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Interview

3 Questions to Ask When Prepping a Role

3 Questions to Ask When Prepping a Role
Photo Source: Ari Michelson

Credited with giving his character on HBO’s “Silicon Valley” the most emotional depth, Zach Woods takes a break from gearing up for Season 2 of the tech-geek series to talk to Backstage about his process.

On his character, Jared.
“He’s a business administration guy who’s trying to impose some order to the Pied Piper operation. He’s a maternal and compulsively self-denying guy who wants very much to have a family in one way or another. He wants to feel like the Pied Piper guys are his tribe. He’s never felt part of something the way he does with this group.”

On prepping.
“I did research into the world of Silicon Valley—watched documentaries and read books—but more important, I was trying to figure out the motivation of the character. I would write down questions like, Has Jared ever been in love? What was the best gift Jared ever got? It sounds pretentious and ‘actorly’ but it really helped.... The more I can fill in the blanks the less naked [I] feel going in. I read things I thought Jared would like, like ‘Are You There God? It’s Me, Margaret’—I thought he would like that.”

On his Upright Citizens Brigade training.
“Whenever I get stuck, that’s what I go back to even if they never use it. If we’re doing a scene and it doesn’t feel right, I’ll usually try to improv a bit so when I find my way back to the scripted material, I feel looser, more connected, more creative. One thing UCB stresses is playing the top of your intelligence. [Your character] shouldn’t be dumb as a source of comedy. That’s boring.”

On what first drew him to the project.
“I knew Mike Judge was doing it and I remember ‘Office Space’ was one of the first things that I saw where I was like, ‘Oh! Comedy can be like that!’ It was so different from other stuff I’d seen.

“When I saw he was making the pilot, I was excited and then I read it. With a lot of pilots, people just cram as many jokes as they can into it because they’re fighting for survival with other shows, but ‘Silicon Valley’ was so confident in its tone. It was the combination of those two things: Mike Judge and that it read totally different.”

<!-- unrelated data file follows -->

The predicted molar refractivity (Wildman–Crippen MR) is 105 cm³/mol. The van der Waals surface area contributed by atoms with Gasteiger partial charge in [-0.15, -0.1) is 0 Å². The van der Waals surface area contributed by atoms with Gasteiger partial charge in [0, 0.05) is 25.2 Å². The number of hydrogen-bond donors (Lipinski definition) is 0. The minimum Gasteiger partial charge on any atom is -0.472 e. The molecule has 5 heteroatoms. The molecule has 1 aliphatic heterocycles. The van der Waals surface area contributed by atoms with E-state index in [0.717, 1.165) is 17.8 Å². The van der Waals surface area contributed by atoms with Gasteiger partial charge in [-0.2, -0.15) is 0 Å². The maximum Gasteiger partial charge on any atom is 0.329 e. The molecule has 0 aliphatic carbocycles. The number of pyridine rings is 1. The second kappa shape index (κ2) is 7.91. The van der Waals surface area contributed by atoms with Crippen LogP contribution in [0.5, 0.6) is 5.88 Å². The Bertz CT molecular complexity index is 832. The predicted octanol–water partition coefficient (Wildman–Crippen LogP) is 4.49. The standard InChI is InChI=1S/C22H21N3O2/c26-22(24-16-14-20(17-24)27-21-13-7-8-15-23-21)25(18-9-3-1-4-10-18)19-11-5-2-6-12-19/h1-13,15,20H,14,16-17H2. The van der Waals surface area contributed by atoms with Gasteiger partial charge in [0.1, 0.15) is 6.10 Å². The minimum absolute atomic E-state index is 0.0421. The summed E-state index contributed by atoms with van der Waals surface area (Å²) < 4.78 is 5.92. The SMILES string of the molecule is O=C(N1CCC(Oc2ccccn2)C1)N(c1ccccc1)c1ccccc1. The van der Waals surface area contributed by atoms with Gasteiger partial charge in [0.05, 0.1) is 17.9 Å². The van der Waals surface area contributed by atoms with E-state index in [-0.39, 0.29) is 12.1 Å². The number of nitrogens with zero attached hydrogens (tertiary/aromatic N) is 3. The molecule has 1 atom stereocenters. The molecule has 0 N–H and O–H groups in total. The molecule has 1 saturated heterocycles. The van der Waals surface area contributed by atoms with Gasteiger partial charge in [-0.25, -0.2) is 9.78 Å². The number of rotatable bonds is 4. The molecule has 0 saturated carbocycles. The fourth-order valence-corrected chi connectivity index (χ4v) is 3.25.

On remaining sympathetic to his characters.
“I play a lot of weirdoes and outsiders. I didn’t want Jared to be pathetic. I didn’t want him to be someone who leans into their own awkwardness. I didn’t want to make fun of him, I guess. When I’m acting the scenes, I didn’t want to be cooler than him. It’s hard to articulate but I wanted to be on his side and not judgmental of it. I didn’t want to play my idea of a nerd or of a guy who can’t connect as well as he’d like. I try as hard as I can and I often don’t succeed, but I try not to play it from my outside perspective of the character. I think about what they would want and do the best I can to get it.”

On how Jared got off the island Arallon.
“A Chinese trawler went by and picked me up, but before that I had to kill a seagull with my hands to eat it and survive. And now whenever I [Jared] shut my eyes I see this seagull’s face. That’s part of the reason why I wasn’t sleeping toward the end of the season—because every time I’d try to sleep, I would just see that seagull’s face that I killed. But so many people have asked me how I got off the island. That’s just the quiet tenacity of Jared—you just don’t even notice that he’s found his way back from an oil derrick in the middle of the ocean.”

On technology and his acting.
“Sometimes when I’m trying to learn lines, I’ll record myself into an old tape recorder; that’s sort of like an analog app, in a way. I’m pretty technologically stupid. Right before you called, I was trying to turn off iCloud and I think I may have just wiped my whole phone. I just don’t get it. The emotions I have in response to technology are bewilderment and fear, and I alternate between the two really quickly.”

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